Accreditation and Performance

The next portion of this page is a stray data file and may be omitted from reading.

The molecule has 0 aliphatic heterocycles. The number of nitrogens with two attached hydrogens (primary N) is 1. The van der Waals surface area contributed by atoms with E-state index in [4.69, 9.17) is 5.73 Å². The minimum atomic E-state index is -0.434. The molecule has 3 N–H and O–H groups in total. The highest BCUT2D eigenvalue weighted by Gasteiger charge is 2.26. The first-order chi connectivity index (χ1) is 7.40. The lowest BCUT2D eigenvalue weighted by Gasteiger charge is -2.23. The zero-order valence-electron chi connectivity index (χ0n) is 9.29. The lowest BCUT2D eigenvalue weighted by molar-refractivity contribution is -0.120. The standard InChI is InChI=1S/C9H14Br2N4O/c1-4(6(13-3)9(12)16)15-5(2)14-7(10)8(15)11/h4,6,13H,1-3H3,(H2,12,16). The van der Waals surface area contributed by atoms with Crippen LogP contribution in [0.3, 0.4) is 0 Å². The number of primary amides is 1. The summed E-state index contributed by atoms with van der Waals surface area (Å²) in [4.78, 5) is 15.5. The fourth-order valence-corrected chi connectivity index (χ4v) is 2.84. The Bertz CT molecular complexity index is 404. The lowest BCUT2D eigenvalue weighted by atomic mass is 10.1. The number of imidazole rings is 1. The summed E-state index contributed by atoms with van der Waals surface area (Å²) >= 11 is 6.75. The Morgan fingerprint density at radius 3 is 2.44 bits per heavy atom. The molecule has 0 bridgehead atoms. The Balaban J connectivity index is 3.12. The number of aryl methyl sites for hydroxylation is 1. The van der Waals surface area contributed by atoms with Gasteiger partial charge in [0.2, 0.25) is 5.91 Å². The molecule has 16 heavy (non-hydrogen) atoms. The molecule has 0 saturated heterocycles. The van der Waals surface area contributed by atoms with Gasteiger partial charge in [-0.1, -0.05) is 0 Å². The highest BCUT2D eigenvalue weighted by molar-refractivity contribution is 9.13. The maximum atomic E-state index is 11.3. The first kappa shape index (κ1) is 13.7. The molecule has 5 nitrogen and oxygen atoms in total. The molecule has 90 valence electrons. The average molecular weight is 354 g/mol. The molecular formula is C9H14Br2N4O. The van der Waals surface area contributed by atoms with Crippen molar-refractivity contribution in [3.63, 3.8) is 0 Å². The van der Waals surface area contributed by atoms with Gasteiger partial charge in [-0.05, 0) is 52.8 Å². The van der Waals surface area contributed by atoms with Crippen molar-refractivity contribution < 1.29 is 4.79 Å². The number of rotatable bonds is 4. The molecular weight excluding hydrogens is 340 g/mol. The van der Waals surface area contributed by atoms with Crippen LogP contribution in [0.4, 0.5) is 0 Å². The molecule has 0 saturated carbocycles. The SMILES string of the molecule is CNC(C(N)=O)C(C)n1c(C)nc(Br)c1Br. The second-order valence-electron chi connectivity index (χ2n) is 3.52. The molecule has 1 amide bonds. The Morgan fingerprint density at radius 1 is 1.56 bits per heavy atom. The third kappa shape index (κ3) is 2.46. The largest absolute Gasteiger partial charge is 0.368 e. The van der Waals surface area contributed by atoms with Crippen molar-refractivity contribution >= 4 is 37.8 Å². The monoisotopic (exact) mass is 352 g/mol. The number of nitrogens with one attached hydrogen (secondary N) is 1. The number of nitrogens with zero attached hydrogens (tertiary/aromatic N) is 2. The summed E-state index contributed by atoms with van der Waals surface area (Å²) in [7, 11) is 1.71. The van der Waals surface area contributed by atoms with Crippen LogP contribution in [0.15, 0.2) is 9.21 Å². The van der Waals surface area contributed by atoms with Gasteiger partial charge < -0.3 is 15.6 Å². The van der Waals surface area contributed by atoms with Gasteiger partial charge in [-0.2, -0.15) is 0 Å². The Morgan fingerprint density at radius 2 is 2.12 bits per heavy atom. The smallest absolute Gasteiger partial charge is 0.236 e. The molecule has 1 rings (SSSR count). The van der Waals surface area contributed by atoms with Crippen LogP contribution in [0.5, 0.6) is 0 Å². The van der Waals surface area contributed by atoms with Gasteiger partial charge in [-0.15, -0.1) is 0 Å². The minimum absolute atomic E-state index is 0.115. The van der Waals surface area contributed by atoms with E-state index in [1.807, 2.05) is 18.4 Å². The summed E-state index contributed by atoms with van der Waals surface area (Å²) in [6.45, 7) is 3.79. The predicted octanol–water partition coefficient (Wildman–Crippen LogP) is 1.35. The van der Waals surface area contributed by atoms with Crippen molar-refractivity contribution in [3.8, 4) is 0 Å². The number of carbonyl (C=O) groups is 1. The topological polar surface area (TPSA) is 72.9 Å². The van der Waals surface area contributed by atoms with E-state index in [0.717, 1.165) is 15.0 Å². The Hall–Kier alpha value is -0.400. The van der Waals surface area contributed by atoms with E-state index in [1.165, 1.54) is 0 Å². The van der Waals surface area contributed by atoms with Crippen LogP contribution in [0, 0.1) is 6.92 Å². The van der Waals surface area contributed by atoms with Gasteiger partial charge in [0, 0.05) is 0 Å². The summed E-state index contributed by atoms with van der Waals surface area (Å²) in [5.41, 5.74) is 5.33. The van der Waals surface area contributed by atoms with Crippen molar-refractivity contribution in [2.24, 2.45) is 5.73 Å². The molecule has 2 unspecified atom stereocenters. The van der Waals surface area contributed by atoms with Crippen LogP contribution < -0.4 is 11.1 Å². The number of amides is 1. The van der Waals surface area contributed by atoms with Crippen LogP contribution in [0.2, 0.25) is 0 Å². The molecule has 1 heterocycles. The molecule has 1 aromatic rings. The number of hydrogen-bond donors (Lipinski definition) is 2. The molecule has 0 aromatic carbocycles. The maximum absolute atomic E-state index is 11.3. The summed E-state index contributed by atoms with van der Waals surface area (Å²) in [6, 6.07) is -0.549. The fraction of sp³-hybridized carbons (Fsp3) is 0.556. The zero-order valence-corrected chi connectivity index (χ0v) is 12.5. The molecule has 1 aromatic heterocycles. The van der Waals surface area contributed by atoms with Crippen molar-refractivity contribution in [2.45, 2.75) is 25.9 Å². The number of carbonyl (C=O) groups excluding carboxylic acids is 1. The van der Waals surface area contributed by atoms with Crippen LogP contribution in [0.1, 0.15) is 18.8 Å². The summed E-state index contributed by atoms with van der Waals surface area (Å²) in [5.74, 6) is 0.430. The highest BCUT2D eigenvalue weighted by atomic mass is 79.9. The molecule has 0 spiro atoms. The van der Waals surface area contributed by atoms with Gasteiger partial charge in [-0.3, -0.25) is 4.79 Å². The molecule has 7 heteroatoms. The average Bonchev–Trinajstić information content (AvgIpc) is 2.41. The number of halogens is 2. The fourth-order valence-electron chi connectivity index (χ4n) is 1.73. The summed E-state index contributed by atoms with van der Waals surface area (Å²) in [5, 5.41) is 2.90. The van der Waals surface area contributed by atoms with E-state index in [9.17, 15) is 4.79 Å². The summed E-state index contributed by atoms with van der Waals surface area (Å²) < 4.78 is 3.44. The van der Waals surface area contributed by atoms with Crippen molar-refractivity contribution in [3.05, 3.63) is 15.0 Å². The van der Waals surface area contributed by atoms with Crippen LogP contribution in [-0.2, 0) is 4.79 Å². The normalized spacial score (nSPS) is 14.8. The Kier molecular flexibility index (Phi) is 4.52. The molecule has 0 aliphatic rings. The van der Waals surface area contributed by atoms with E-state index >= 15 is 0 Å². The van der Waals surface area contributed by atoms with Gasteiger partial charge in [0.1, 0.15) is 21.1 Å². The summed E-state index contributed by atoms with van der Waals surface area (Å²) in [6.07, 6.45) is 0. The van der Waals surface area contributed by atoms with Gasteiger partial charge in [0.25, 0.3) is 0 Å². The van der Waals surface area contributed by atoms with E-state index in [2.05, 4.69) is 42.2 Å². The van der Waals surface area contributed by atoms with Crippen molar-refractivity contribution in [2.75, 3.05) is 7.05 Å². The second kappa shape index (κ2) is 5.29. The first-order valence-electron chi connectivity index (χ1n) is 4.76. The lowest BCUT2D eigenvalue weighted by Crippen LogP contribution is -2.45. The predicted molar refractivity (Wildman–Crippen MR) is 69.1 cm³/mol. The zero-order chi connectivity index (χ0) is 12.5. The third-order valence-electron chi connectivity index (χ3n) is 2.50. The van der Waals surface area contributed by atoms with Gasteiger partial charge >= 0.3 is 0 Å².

This chapter discusses diplomatic accreditations as a set of performances that were inspired and driven by the colonial archive. For the diplomats involved, accreditation was a process of becoming. But, as with many other instances of gradation, the destination of that process was open-ended. In Kabul, appointed colonial officers took part in a diplomatic ritual that outwardly turned them into accredited diplomats in an international setting. And yet, like the Legation as a whole, British Ministers existed in liminal temporal, spatial and ontological conditions. They never fully completed the transition from the authoritarianism of colonial governance to the reciprocity and equality of international diplomacy as long as the colonial archive provided diplomacy’s performative blueprints.